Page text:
This Thursday 2/10 ( (9am California Time, 17:00 UTC) at the MLIR Open Design Meeting, I will be talking about IREE’s input dialect and what we have converged on for representing programs from current ML frontends. We’ll be covering the current status of frontend support in the MLIR ecosystem (using our work on IREE as a case to look at), the contents of the dialect to give an overview of the gaps/goals we had, and some ideas on what we can do upstream to make this more common.
Thanks, folks for talking through a messy topic that conflates some things.
If I could focus on one thread that would open the door and help with interop: I think we are in a good position to define an ml_program dialect (name, obviously open to bike shedding) containing top-level structural components and baseline types/ops for accessing them. In my mind, this starts with (in order of increasing design discussion needed):
ml_program.func (possibly multiple, depending on design discussion wrt CFG vs Graph, Pure vs, Procedural, etc)
Type hierarchy for reference/object/list types, etc
Buffers and interop types
I know from experience that there are practical infra gaps that need to be addressed even just in dealing with the first on that list, and I would propose working incrementally. Having such a space exist upstream would be a good force for getting these corners rounded. In many cases, we have landed some of the infra upstream without solid usage, and it would be good to converge that.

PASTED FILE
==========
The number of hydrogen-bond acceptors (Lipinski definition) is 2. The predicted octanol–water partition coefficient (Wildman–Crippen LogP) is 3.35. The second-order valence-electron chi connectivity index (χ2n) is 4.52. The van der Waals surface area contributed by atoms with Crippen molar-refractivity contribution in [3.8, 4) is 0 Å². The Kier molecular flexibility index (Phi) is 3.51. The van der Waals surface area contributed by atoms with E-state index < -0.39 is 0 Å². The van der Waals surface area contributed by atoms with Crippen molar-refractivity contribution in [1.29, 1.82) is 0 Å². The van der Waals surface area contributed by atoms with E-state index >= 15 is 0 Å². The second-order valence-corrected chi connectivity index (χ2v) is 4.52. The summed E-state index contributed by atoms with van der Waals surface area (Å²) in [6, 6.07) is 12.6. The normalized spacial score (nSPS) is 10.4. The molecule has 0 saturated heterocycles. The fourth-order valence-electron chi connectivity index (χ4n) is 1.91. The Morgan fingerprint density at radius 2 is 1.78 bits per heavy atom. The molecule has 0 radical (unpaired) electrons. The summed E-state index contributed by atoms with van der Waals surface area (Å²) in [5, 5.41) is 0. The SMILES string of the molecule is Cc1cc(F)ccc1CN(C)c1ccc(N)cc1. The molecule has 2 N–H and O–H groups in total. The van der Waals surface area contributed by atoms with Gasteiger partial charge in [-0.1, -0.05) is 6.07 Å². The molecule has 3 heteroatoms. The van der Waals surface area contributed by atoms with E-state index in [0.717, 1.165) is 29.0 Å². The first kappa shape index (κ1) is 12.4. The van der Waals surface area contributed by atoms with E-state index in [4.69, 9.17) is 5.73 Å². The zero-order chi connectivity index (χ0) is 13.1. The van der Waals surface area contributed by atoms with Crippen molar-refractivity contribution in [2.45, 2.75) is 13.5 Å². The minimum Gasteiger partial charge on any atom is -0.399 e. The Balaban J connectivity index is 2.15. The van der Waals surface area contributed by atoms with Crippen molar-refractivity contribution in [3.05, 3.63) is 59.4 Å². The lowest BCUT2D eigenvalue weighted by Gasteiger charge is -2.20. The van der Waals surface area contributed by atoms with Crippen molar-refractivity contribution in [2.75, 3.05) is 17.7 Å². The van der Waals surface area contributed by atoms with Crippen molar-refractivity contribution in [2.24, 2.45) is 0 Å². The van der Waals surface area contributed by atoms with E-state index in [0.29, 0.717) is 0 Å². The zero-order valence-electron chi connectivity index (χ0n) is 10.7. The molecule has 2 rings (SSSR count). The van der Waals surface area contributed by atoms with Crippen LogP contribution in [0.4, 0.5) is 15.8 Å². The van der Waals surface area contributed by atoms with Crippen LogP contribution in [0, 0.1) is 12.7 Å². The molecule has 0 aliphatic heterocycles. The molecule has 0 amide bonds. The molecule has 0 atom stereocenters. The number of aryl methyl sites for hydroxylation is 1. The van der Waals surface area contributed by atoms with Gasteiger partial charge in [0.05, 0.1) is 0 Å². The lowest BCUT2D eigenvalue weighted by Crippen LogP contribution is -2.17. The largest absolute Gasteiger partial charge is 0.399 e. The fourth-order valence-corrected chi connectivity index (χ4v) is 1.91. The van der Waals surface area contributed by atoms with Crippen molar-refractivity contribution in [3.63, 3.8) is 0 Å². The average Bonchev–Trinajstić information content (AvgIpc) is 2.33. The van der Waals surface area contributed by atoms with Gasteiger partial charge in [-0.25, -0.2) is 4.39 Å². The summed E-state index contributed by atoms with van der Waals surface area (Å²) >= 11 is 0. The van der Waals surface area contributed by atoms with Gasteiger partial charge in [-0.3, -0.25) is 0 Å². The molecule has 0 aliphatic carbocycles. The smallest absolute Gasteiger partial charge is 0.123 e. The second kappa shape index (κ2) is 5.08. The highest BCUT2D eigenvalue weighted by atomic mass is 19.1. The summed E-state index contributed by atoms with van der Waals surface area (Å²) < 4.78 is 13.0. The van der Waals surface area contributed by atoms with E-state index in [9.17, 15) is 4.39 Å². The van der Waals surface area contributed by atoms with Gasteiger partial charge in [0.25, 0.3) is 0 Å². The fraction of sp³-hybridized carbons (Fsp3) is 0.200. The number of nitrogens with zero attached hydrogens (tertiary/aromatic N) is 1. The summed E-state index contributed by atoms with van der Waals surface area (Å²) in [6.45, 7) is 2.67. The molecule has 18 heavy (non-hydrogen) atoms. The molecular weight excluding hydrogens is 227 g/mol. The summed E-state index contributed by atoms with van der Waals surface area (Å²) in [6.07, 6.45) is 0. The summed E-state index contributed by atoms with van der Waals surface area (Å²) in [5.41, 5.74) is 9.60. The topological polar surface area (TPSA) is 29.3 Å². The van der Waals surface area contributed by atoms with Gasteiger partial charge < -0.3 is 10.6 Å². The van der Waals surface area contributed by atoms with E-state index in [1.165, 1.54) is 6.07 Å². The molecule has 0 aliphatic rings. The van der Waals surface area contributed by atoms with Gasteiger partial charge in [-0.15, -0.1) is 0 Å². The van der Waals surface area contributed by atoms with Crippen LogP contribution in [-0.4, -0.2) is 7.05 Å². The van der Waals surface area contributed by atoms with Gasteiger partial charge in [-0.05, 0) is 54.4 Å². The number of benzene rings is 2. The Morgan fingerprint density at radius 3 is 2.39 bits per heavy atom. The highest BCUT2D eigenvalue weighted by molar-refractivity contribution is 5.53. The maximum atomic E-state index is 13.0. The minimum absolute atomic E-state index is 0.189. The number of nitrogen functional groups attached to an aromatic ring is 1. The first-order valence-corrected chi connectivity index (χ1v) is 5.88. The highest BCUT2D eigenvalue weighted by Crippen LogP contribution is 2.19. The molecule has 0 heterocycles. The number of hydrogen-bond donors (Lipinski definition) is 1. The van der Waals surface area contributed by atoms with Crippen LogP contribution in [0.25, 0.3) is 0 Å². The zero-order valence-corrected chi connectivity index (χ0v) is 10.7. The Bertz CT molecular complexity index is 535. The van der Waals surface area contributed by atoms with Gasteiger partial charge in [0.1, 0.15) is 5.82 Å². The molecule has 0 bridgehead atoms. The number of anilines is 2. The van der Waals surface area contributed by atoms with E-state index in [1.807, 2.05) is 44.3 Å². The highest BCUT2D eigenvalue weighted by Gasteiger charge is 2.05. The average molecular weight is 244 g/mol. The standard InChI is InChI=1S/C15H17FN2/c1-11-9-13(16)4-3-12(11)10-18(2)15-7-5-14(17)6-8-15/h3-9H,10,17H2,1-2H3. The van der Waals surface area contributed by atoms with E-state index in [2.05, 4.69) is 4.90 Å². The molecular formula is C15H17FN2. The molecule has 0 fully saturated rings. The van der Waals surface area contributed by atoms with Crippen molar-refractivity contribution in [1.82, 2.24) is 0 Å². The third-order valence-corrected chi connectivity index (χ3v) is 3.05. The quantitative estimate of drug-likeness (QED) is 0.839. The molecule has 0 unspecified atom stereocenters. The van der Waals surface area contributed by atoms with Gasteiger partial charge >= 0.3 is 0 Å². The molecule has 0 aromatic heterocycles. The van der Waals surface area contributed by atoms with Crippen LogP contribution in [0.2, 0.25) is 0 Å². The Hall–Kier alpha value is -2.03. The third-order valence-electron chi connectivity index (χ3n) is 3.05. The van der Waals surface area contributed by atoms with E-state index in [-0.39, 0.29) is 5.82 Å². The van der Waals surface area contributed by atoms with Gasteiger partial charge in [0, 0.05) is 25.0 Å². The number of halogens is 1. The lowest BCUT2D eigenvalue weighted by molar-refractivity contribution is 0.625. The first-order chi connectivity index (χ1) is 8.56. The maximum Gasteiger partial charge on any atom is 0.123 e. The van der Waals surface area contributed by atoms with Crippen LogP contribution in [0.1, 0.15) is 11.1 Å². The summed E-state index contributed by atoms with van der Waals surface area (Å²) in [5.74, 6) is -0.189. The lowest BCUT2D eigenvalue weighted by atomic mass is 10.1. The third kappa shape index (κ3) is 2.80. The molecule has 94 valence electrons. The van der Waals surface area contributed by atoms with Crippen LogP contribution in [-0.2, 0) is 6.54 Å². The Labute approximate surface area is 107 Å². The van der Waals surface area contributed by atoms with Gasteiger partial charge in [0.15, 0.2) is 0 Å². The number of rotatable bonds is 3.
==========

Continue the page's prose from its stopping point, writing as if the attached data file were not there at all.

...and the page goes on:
As an end goal, I believe that we should be targeting the ability for a future version of ourselves to provide versioned serialization on top of a small basket of dialects with this one at the root. Having a solid case upstream to work those concepts out, in an area where it is practically important for interop and scoped to be relatively narrow, seems like a positive development.
On the IREE side, we are not in a hurry to get to a finish line on this, but we would like something to start converging upstream that we could interop with and use as an eventually solid consolidation point. Having this would let us reduce or eliminate some inverted system dependencies between frontends and backends that increase costs all around.
+1 on this, in particular on the high-level structural objects.
I’m not sure though if the refcounting and associated logic belongs to a ml_program dialect or if it can be kept orthogonal? There might be a case for defining these as “external interface” (your function signature needs to match to “something”, but in this case I’d also be cautious about seeing these creeping out in the stack.
I think it should be orthogonal (or at least assumed so until we get there and design it for real). What I presented, as said, is an amalgam and we should reset and walk it forward incrementally, in my opinion. I think the value of our previous work in this area is mostly in knowing the rough shape and gaps with respect to a working solution that exists today. I’m mainly interested in getting the basic door open so that we have some backpressure to work this stuff out upstream vs fragmented across downstreams.
+1. The pain here is real. I find that often I’m spending more time figuring out how to have Torch-MLIR interop with other community components from a dependency/versioning/etc. perspective than actually building the thing of interest.